#InclusionWorks: How do you collect a stare?

Katherine Ott is the curator of Science and Medicine at the American History Museum. She researches and oversees collections that attest to our changing perceptions of wellness, illness and bodily difference. For part two of our series highlighting Disability Employment Awareness Month, Max Kibblewhite spent some time with Ott to learn more about how notions of disability are reflected in our collections.


Flag blanket with wheelchair symbol made of stars

A hand-knit lap blanket featuring the symbol for universal access. From the collections of the National Museum of American History.

How would you describe the scope of your work at the American History Museum? 

I think of what I do as history of the body and bodily differences. That includes intersectional topics like disability, race, sexuality, infectious disease—all the things that mark us as different or unique.  The subject of disability itself is so broad I could devote all my time and attention to it alone, but curators don’t have the luxury of focusing on just one topic.

I do pan-disability work. I think a lot about objects and disability in museums because I work in a museum, of course. I’ve written about the material culture of disability and technology, as well as the history of technology as it relates to disability.

Disability is probably the aspect of experience that is least included when it comes to the Smithsonian’s collection. We talk about race, class and gender, but disability never makes it into the conversation. No one really objects when disability is the punchline to a joke because ableism, unlike racism or sexism, is an ism that is yet to be unpacked. Ableism is an assumption that everyone experiences the world the same way and if you are different or need accommodations there’s something wrong with you personally rather than something wrong with the design or the environment. Ableism is everywhere.

Side by side photos of Statu of liberty and child in orthopedic wheelchair

Ideas related to disability are often just beneath the surface, On the left, the Statue of Liberty wears a body brace, the supporting scaffolds used to support it as it was built. The young girl in a wheelchair with suspension support for her head and shoulders is a living version of the Statue of Liberty under construction.

Do we have a “disability collection?” How large is it?

It depends on how you categorize it. In one way, everything related to the history of medicine, at least in my division, is directly related to disability because that’s the medical model—that every difference needs to be “fixed.” In another way, everything in the museum is designed with someone in mind, so everything we have relates to disability in some way, or can be interpreted that way. There’s the really interesting field of disability aesthetics that looks at how you can pull disability out of the design of practically anything. Take the Venus Di Milo, for example. She’s a Greek statue, she’s classically beautiful, and she has no arms. Is that not disability? It’s familiar and all around us, but we don’t usually pull out the disability aspects of it.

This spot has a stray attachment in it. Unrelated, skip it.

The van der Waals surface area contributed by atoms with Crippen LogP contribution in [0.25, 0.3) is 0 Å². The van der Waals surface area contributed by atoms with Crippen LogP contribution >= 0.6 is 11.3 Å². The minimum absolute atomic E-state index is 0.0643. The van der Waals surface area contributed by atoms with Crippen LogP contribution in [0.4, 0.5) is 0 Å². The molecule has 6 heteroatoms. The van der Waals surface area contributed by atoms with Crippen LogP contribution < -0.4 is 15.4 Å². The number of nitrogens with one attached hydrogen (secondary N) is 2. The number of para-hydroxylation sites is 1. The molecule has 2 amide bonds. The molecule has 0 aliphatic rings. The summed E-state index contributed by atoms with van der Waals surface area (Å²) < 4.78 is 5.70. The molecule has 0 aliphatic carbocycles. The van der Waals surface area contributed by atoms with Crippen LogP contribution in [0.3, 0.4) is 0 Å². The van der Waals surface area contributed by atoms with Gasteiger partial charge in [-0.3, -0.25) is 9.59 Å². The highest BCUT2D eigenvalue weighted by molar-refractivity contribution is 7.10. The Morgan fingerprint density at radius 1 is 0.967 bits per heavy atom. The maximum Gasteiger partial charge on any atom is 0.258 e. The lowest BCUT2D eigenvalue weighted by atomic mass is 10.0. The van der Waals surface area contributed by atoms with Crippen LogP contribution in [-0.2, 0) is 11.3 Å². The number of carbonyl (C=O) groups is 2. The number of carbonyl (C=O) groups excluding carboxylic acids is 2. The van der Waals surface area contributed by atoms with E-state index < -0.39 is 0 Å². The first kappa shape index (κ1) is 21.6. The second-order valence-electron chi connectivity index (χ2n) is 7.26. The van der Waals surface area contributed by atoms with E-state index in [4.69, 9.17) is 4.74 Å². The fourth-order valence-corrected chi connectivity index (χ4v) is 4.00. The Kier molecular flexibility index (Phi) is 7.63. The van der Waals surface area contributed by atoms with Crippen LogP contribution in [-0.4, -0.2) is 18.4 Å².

Close-up of Venus torso and head

Aphrodite of Milos, better known as the Venus de Milo, is an ancient Greek statue and one of the most famous works of ancient Greek sculpture. Created sometime between 130 and 100 BCE, it is believed to depict Aphrodite, the Greek goddess of love and beauty.

How do you collect for or from the disability community?

It’s very strategic. I work directly with communities for contemporary collecting to understand what’s important to the community itself and how it relates to what we already have. Does the object come with a good story, is it in good shape? Is it going to last, do we have the space for it? For example, we don’t need another iron lung, even though they are fascinating objects and there are design and technology differences between them, because we already have three in the collection. There are usual design questions when you collect that you ask yourself and you ask of the object.

We have things from well-known people as well as everyday things. I work with ADAPT, a disability rights group that’s been going for a long time, the American Foundation for the Blind, independent living centers, the Society for Disability Studies, and a dozen more. I don’t live it, so I rely on these groups and others for guidance all the time. I rely on those who live the embodied experience to help understand it. There’s a lot I don’t know.

Can an object be disabled?

I think everything can be shown to relate to disability history because, when we talk historically about what a typical person might have been like, there’s no one answer. The historic record tends to tell the stories people who have more money or prestige. Everything we create is designed to be used by people with particular body types or phenotypes. Think about eyeglasses, for example. Our website, Everybody, explains how the concept of 20/20 vision as the ideal—being able to read the 20th line of an eye chart at 20 feet—is completely arbitrary. Someone who never traveled faster than a horse drawn-cart had no need for the long-distance vision a truck driver on the highway needs. An illiterate person who never needed to read had no use for reading glasses. These are disability stories. Millions of people wear glasses today, but they don’t think they have a disability.